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Stop working in problems and start working on them

October 06, 2014


How much time do you spend working in problems instead of working on problems in your church? Think about some of your most difficult issues. Does your list look something like this?

Lack of volunteers

Everything that needs to get done never does

Always a shortage of resources

Discouraged and unmotivated people

Enthusiasm to reach the unchurched is just not there

Resistance to change always seems to win the day

How much time and energy do you spend working within these issues instead of working on a solution to the problem? Almost every problem within the church can be resolved by having the right leader working on the right problem. It may seem hard to imagine that ongoing problems can be resolved when you’ve lived and worked within the limitations of these problem for so long. We get so absorbed in managing the problem that we don’t even think of pulling away for a while to solve the problem. Think about the ministry areas in your church that are successfully reaching people. At some point, the right leader was put in the right place to make that happen.

Everything rises and falls on leadership. That’s why leadership really matters! The more well-trained, fully invested leaders you have, the more motivated, enthusiastic participants you will have! So how do you get the leaders you need to solve the problems you have? Glad you asked! In the next few issues of The Advocate, Anne and I will attempt to share with you some of the ways we have been striving to do this in our ministries at The Chapel. But without a doubt the first step is to:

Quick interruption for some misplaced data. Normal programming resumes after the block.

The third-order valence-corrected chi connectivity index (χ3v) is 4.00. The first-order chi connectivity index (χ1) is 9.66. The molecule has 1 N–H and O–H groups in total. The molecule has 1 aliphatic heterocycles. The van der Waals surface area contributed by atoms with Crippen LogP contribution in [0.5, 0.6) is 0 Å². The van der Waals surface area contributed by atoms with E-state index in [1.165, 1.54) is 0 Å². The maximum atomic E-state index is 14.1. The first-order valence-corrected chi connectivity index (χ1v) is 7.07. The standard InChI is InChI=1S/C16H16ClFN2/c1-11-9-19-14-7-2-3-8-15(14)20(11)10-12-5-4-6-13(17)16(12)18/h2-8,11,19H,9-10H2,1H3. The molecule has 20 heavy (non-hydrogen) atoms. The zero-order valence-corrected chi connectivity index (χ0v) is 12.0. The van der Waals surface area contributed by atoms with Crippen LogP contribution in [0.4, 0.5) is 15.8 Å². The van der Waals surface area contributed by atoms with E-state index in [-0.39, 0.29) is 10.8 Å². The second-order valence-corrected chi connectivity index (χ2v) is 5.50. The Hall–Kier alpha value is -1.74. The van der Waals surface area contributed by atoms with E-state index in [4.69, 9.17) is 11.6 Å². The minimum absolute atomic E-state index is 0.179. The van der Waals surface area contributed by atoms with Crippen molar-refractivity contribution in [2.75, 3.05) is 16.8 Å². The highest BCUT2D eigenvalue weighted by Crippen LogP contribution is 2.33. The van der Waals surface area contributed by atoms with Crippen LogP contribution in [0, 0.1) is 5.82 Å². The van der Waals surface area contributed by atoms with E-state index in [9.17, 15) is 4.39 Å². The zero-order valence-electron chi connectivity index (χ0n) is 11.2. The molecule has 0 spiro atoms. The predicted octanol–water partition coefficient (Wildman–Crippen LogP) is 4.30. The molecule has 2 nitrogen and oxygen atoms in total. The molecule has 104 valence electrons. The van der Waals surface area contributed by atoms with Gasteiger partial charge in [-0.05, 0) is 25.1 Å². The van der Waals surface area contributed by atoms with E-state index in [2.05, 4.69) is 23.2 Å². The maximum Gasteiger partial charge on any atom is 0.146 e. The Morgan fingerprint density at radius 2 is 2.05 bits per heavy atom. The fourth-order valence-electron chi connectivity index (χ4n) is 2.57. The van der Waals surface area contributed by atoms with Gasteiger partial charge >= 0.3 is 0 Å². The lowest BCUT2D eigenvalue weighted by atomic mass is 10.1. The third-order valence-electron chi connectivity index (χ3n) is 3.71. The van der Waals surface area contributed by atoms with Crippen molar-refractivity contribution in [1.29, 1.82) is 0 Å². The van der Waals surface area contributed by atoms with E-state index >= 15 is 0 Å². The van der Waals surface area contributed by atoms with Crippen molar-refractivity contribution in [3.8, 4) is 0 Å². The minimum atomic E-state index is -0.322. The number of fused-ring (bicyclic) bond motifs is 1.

Stop filling gaps in the schedule with warm bodies instead of willing servants, let go of worrying about finances, quit complaining about ministries that aren’t working, and stressing about people who aren’t involved. Don’t put the wrong people in positions of leadership.

Stop programs and ministries that don’t have strong leadership. Without the right leader in place, ministries will not have long-term sustainability. God will always supply the right leader for any ministry in which he’s calling your church to engage. Find the areas where you do have the right leaders for the job and focus even more energy and effort on those ministries.

Stop thinking about positional leadership and start thinking about personal leadership. Who are the leaders in your area? Not necessary the people in the positions of leadership, but who are the influencers in your community? Who do people follow? Those are the people you need to disciple and encourage.

Stop working in the problems for just one week. Set aside a week and gather the most invested and intentional leaders in your church. Use that week to focus on creating a system of training, equipping, and caring for leaders. Don’t be afraid to let a few balls drop that week so you can focus on creating a solution to the problem. Become intentional about investing in the future of your church through leadership development. It’s not a quick fix for all your problems, and it will certainly create challenges of its own, but creating systems that develop leaders is the best way to accomplish your goal of reaching people for Christ. If you begin to systematically train and develop leaders – not just one or two leaders, but different types of leaders for specific roles – these leaders will feel a sense of purpose and calling which will translate to increased volunteers, an ability for you to delegate the work load, a better sense of investment and partnership within your church, and increased excitement and willingness to invite their friends!

Looking for more leadership materials for your church? Click on the Resources tab at and click on Program Resources, or email or

Jay Hanson, Lead Pastor, and Anne Bosarge, Director of Discipleship, serve at The Chapel in Brunswick. They love sharing about the ways God is moving in their church. Contact them at and for more information. 


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